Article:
Saturday, 23 February 2019

Satellite control set to give drones more sting

NEW DELHI: India is set for a quantum jump in the way it undertakes drone operations by upgrading from existing ground control stations to satellite-control of military unmanned aerial vehicles (UAVs) to boost range, endurance and flexibility.

This significant capability boost will come with the launch of GSAT-7A, an advanced military communications satellite built by Isro, in November. “The satellite is specially geared for RPA (remotely-piloted aircraft) operations,” a ministry source said. The GSAT-7A, developed for IAF at a cost of around Rs 700-800 crore, will be the country’s second dedicated military satellite after GSAT-7 or ‘Rukmini’ was launched for the Navy in 2013.

This comes at a time when India is in advanced negotiations with the US to acquire armed Predator-B or weaponised Sea Guardian drones, which are high-altitude, longendurance UAVs that can fire ‘Hellfire’ missiles or ‘smart’ bombs at enemy targets before returning to their bases to re-arm for the next mission like manned fighter jets.


The US Predator and Reaper drones used against Taliban targets in the Af-Pak region are controlled through satellites from the Creech Air Force Base in Nevada, US, over 7,500 miles away. Indian armed forces as of now control their Israeli-origin surveillance drones like the Heron and Searcher-II UAVs through a network of ground and ship-based stations, which limits their operations to ‘radio line of sight’ missions.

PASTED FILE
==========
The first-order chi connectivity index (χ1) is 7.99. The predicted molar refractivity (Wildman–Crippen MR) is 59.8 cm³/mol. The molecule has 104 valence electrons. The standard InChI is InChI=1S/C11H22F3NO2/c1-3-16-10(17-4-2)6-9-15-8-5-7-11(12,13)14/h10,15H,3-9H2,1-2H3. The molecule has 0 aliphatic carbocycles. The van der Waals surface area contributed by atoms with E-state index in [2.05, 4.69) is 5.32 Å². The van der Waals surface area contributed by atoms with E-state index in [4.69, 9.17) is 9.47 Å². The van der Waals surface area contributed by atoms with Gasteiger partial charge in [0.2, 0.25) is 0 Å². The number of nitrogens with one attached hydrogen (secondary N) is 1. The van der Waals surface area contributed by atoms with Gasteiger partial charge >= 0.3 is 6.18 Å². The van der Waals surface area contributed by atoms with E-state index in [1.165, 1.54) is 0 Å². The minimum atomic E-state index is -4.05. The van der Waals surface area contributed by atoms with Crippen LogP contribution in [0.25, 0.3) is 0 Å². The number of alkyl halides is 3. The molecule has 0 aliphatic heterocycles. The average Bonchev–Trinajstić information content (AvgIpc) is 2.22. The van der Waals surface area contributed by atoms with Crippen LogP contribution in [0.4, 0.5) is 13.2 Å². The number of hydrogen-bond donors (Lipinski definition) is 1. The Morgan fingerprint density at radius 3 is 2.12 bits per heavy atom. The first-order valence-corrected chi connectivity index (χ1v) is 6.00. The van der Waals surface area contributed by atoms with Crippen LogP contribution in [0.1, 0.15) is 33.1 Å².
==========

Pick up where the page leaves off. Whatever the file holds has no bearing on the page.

“With the GSAT-7A up, IAF will be able to hugely extend the reach, flexibility and endurance of its UAVs for beyond line of sight missions. The footprint of the satellite, with steerable beams, will cover India and its extended neighbourhood,” said a source.

IAF will get another satellite, GSAT-7C, within a couple of years to boost its network centric operations. The force is also involved with the plan to launch an additional five satellites at a later stage to augment the Indian Regional Navigation Satellite System or ‘NavIC’ project being put in place through a constellation of seven satellites to rival the US-owned Global Positioning System.


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